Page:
The preservation of ancestral knowledge and the protection of health and wellbeing of all is now possible at a new Māori astronomy wananga.
Te Whare Tātai Arorangi ō Tangotango rāua ko Wainui (Te Whare Tātai Arorangi) is the brainchild of Piripi Lambert, who co-founded the school along with Ngati Awa elder Pouroto Ngaropō.
The wananga was officially opened on Saturday at Iramoko marae, in Matatā.
Despite the resurgence of matauranga Māori (Māori ancestral knowledge), Lambert believes the danger of losing these lessons is still prevalent.
However, training tohunga (experts) was key.
The wananga aims to train people into the ancient role of tohunga kōkōrangi (astronomers) who lead their people by the messages from the stars.
Lambert said the main purpose for the wananga was for his students to develop their own Tātai Arorangi with their own hapū.
He said that would result in the narrative being taught right from kohanga reo and improve the health and wellbeing for all of their people.
Lambert has dedicated the better part of his life to this knowledge after he heard someone say: "Many Māori do not believe there is a supreme being".
Lambert found the phrase disturbing and therefore made it his life's mission to prove the phrase wrong.
The journey took Lambert up and down the motu (island) until one day he had the knowledge. However, the experience created an awakening of sorts, he said.
"I got to a point where the korero was so deep, tapu, but then I went through this transformation and thought, I have this knowledge and our people taught it through a traditional whare wananga. But do we have one today?"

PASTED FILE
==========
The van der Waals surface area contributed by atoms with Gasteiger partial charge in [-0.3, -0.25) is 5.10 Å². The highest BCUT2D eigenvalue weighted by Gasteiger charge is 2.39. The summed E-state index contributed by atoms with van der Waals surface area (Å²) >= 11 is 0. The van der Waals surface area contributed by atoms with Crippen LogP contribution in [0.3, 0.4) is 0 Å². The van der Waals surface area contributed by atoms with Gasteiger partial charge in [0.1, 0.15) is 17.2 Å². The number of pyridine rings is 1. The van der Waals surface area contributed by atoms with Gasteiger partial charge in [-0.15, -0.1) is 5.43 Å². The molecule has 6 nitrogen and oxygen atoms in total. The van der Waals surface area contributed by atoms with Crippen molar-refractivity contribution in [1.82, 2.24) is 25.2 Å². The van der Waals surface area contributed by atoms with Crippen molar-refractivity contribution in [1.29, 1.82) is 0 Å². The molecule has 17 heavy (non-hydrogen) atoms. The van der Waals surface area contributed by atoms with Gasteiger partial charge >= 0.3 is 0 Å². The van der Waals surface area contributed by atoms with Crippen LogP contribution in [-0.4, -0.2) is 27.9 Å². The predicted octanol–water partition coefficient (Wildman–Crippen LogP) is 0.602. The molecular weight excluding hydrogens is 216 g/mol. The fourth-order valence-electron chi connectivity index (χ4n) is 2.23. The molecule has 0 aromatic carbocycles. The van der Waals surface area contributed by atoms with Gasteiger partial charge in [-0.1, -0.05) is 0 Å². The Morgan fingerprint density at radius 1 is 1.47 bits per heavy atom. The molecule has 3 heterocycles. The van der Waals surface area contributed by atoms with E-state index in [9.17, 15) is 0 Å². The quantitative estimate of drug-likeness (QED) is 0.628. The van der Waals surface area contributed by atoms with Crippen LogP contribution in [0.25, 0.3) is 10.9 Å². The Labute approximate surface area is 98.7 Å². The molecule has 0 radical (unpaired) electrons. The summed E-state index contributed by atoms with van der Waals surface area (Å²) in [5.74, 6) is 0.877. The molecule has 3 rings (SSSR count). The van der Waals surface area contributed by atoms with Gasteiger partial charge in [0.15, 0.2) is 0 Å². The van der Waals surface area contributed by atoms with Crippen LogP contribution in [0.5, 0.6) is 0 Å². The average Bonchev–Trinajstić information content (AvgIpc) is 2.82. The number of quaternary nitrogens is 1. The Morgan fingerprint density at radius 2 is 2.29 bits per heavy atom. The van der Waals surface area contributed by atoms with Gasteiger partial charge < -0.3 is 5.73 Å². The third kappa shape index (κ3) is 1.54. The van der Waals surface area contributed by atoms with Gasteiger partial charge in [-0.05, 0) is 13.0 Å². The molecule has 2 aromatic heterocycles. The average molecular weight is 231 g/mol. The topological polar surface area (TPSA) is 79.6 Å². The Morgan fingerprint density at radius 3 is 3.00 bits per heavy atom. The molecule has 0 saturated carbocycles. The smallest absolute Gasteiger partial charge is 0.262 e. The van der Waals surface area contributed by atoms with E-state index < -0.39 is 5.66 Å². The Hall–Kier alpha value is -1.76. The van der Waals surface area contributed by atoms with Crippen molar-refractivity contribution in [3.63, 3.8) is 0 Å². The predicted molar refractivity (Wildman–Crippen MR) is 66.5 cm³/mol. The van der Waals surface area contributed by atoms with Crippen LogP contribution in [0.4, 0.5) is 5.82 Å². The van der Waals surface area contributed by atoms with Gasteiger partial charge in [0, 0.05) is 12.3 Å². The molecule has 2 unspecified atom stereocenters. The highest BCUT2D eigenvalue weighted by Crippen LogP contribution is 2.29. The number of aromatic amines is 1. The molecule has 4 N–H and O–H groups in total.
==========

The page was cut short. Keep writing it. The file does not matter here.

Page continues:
The answer, put simply, was no.
It wasn't until this year, when Lambert was invited to speak about the stars at Waitangi, that he and Pouroto Ngaropō met.
Lambert soon pitched his idea and the response was, "We love it".
And there the Te Whare Tātai Arorangi was born.
Ngaropō said the wananga was "the first of its kind in the modern era".
He said, the ancient knowledge of ancestors was connected to the sun, moon, stars, which were then used to understand the nature of the world in which we live.
"The communication of the stars is not so much what we see but it is also in our stories, our history, our carvings and also in our ancient chants.
"The way in which we live in terms of access to our waterways, food and our environment."
He said, for Māori, the stars were a lifestyle that had been lost during the effects of colonisation.
However, there was once a time when every iwi and hapū had their own whare wananga. Ngaropō hoped one day, this would be the case again.
"Every tribe, every marae will have their own interpretation of the stars and no one is wrong. There is not one way ... where every tribe is located, they may see the same star in the sky but its location and how we use it is uniquely different."
Anyone who wants to take part in the entry-level programmes can, Ngaropō said.
"We want this to be something that New Zealand can be proud of."
The wananga hopes to have an official building open in March next year.